The Shapes Behind My Eyes by Maz Do

The Shapes Behind My Eyes

I close my eyes often. I close my eyes now.

I’m home.

They say California is warmer than New York.

That’s a lie. In New York, the heat is free and communal and landlords are not legally allowed to let the temperature dip below a sixty-eight degrees, which seems to be the only law they strictly abide by. The radiator clangs at all hours of the day (a little marching band, says my boyfriend, (I fell in love)), and I have often woken up naked on a frosty January morning with a layer of sweat slicked across my forehead.

The flat, ubiquitous Mediterranean-style homes of California are dark and drafty. Their cold stone surfaces seem to repel any warmth. These houses keep your toes cool. A phantom of a breeze trails you from room to room while you endure the ecstatic fever-dream, California. Additionally, if your mother’s anything like mine and refuses to turn on the heat (the whole point was to move to California so we’d never have to pay for heating again), you will, in fact, find California colder than New York.

The shape of my childhood home has never quite made sense to me. Its insides and outside seem incongruous. For example: how on earth does the living room appear so wide from the outside when inside there is hardly enough floorspace to perform a cartwheel? Also: how on earth does that sloping, small terracotta roof contain such a large ceiling, so many nightmares?

I ran away once, when I was eight, and waited at the top of a hill for my mother to come find me. She put my little sister on her shoulders and hollered, and still, she could not find me. As the sun began to set, I walked even further, but I could not escape it – my house was always in my range of vision – and it appeared to me both too-small and too-large.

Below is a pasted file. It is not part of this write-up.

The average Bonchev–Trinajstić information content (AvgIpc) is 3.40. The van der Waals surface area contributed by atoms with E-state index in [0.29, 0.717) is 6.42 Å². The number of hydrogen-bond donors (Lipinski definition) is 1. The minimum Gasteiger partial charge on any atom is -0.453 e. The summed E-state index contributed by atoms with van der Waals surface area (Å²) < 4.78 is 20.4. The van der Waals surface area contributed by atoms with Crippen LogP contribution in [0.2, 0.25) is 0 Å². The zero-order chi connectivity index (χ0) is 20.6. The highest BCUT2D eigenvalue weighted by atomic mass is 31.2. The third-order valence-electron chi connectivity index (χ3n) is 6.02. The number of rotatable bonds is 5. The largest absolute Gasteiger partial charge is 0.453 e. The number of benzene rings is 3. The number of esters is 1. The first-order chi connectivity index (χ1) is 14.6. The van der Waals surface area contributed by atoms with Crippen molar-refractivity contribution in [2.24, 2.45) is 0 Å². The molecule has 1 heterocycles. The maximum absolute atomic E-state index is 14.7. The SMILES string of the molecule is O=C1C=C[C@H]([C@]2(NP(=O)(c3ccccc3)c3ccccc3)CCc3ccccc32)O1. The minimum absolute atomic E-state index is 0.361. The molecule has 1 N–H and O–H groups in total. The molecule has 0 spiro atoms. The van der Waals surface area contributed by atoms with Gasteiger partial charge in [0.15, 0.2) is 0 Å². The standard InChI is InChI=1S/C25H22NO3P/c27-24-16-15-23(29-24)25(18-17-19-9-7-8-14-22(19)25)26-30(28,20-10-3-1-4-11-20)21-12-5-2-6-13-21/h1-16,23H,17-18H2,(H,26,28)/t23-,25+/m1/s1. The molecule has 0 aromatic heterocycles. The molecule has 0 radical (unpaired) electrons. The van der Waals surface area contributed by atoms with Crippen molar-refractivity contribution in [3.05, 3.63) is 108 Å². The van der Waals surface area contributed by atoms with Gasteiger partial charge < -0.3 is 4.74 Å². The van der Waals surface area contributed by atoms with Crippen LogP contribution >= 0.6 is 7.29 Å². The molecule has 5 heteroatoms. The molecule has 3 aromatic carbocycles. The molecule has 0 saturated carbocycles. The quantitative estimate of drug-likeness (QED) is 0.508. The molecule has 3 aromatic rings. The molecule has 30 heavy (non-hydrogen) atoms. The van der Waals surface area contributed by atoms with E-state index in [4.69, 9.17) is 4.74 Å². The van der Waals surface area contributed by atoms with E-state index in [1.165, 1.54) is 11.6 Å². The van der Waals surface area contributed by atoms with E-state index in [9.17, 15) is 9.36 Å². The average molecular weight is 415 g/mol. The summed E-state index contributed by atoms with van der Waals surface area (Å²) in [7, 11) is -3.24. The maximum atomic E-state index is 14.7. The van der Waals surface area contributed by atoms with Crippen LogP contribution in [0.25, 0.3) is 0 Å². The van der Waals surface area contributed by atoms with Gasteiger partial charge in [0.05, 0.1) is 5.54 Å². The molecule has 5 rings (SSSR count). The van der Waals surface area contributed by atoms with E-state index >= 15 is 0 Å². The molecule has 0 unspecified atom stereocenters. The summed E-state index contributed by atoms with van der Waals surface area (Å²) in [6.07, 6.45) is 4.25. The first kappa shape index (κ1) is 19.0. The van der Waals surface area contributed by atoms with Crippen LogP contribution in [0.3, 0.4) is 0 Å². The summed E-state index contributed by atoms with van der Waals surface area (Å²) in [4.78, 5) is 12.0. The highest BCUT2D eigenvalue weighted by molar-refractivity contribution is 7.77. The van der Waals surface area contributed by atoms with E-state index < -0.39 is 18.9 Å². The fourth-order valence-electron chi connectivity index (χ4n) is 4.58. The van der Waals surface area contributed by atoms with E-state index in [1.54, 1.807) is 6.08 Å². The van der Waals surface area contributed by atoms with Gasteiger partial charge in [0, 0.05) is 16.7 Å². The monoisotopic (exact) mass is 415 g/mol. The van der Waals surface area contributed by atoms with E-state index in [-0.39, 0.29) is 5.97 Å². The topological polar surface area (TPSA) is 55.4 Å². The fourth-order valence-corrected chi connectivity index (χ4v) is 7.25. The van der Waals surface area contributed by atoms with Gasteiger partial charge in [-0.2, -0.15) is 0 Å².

When I recall the old home, I think about how flat it is. It’s one story tall and has a large wingspan; an arctic tern prepared for flight. When I was little, my dad used to perch my neck on his shoulders and walk me upside down across the ceiling. I could feel the ceiling against the soles of my feet — stucco, not smooth. The cream-colored paint coats a textured plaster, forming irregular shapes on the walls that look like cirrus clouds, or else those shapes I see when I close my eyes and rub them.

He left that house thirteen years ago. Who will walk me upside down?

I often spent — and still can spend — hours pressing my fingers against my eyelids, feeling through the membrane of my skin the two jellied spheres through which I perceive everything. I rub my eyes often to see the shapes and colors. 

Today, for example, the shapes behind my eyes appear as blue spinning squares. They move from the center of my vision to the periphery. I then have the feeling as though I’m entering a tunnel. I gain velocity and the shapes begin to fly past me, blurring the edges of my vision. Rub my eyes long enough and I’ll develop vertigo, a feeling like I’m falling.

I’m back home.

The clock clicks in the background. I am never the right temperature in that house. California is perpetually dry, and this dryness seems to exacerbate the cold. Today, the living room is freezing. I slowly, slowly lose circulation in my fingers. Everything around me smells of pavement and cold air. 

Maz Do is a writer living and working in New York. Her essays have been published in Aurelia Magazine, Popdust, and gal-dem Magazine, and her fiction has been published in Scoundrel Time, and of course, Jellyfish Review. She was a finalist for the 2020 Kundiman Fellowship and shortlisted for the 2020 Alpine Fellowship. You can find her on Twitter @_mazdo.

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